I was developing a J2EE application that was made up of a Java, EJB and EAR DCs on the NetWeaver Web Application 6.40 server that required calling an RFC from an R3 system. I found several examples as to how this could be achieved, but they all had the connection details hard coded into the code!
This blog will show a real world example on how to use the SAP Enterprise Connector without hard coding the JCO connection details in a NetWeaver 2004 (6.40) environment. Therefore, allowing an application to be deployed to multiple runtime systems without having to make any changes.
The SAP Enterprise Connector is a NetWeaver Developer Studio (NWDS) tool that allows you to create helper classes called a Java proxy for calling RFCs. The Java proxy hides native JCO calls, guarantees type-secure data access and handles Unicode conversion. In other words, the Java proxy acts as a layer of abstraction and simplifies the calling of RFCs through JCOs in J2EE applications.
Destination: Visual Administrator
Destination services can be setup on the NetWeaver Web Application server that allow applications to establish connections to other services like RFCs. Creating a RFC destination in Visual Administrator will allow applications to call RFCs without hard coding the connection details in the code.
To create a new RFC Destination, start the Visual Administrator. Then:
- Navigate to Server -> Services -> Destinations.
- Select RFC and click on New.
- Enter a Destination Name (eg ERPR3) and the required information to connect to the remote system.
- Click on the “Save and Test” button to save the settings and test the connection.
My J2EE application consists of a Java, EJB and EAR DCs and the Java DCs must call the RFC. In order to call an RFC through a JCO, several used DCs need to be added to the Java DC.
From the SAP_JTECHS software component, the following DCs need to be added
From the SAP_JEE software component, the following DCs need to be added
In order to avoid runtime errors, the following references must be added to the application-j2ee-engine.xml in the EAR DC.
Finally, create a new package in the Java DC for the Java proxy class that will be created.
Now that everything is setup, the Java proxy can be created using the SAP Enterprise Connector tool in the NWDS. Select the newly created package and then navigate to File -> New -> Other -> SAP Connectivity -> SAP Enterprise Connector (A step by step example can be seen here).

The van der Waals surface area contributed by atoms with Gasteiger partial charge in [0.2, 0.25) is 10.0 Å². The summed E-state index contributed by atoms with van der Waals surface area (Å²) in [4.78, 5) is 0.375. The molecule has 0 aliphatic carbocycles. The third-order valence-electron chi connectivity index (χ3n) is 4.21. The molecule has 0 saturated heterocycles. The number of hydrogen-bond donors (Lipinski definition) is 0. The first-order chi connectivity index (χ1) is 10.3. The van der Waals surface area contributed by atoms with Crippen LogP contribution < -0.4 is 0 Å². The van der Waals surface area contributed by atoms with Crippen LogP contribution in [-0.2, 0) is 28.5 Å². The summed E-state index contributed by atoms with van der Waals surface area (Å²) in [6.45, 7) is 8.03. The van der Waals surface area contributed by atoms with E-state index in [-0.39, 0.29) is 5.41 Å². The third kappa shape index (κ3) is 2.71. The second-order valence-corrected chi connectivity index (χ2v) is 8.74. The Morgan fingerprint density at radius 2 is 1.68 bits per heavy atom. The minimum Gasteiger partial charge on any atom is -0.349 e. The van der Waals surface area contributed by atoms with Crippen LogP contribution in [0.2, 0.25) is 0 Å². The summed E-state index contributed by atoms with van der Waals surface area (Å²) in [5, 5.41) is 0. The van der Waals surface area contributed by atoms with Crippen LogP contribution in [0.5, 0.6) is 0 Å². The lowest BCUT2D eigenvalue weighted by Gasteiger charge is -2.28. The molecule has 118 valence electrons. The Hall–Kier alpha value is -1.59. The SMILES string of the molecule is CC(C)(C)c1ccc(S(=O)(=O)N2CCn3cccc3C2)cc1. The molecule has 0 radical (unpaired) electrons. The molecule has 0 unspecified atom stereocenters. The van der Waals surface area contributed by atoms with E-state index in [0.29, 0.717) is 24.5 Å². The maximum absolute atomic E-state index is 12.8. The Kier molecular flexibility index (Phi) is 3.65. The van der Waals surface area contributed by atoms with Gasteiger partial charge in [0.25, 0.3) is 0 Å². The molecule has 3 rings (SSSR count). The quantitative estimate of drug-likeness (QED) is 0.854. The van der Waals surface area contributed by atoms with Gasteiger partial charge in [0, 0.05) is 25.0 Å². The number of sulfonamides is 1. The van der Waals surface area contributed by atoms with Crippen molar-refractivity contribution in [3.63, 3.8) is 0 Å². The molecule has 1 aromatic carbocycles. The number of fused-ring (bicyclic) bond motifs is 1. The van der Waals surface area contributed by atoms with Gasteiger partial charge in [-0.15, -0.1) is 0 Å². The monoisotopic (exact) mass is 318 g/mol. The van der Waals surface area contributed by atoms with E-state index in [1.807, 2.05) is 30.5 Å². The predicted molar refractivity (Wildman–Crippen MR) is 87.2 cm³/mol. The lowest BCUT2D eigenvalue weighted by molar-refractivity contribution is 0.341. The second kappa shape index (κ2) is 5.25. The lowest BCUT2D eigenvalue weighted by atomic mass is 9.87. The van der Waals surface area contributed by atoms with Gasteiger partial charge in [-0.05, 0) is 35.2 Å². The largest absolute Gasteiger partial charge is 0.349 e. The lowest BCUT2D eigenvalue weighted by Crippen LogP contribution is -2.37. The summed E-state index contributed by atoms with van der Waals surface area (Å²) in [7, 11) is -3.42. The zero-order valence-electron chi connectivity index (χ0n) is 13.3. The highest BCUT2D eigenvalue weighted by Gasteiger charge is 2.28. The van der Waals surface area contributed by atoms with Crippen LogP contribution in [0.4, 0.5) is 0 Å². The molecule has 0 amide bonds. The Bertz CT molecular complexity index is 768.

Enter a name for the proxy class that will be generated. In this example, I entered “LotCharacteristics”. Next, enter the logon details, select the RFC module and select “Finish”.
The following code, taken from help.sap.com, will access the “ERPR3” RFC destination that was created in Visual Administrator. This piece of code replaces the need to hard code the login details.
final InitialContext ctx = new InitialContext();
final DestinationService dstService = (DestinationService)ctx.lookup(DestinationService.JNDI_KEY);
if (dstService == null)
throw new NamingException("Destination Service not available");
// get the ERPR3 destination created in visual administrator
dst = (RFCDestination) dstService.getDestination("RFC", "ERPR3");
Properties jcoProperties = dst.getJCoProperties();
Next, you need to establish either a direct or pooled RFC connection. In this example, a direct connection is established. For a pooled connection, see help.sap.com.
//Establish a direct connection
JCO.Client client = JCO.createClient(jcoProperties);
Finally, call the RFC.
Z_Rfc_Lot_Characteristics_Input input = new Z_Rfc_Lot_Characteristics_Input();
LotCharacteristics_PortType proxy = new LotCharacteristics_PortType();
Z_Rfc_Lot_Characteristics_Output output = proxy.z_Rfc_Lot_Characteristics(input);
The code in this example needs to be placed within a try/catch block as several exceptions are thrown.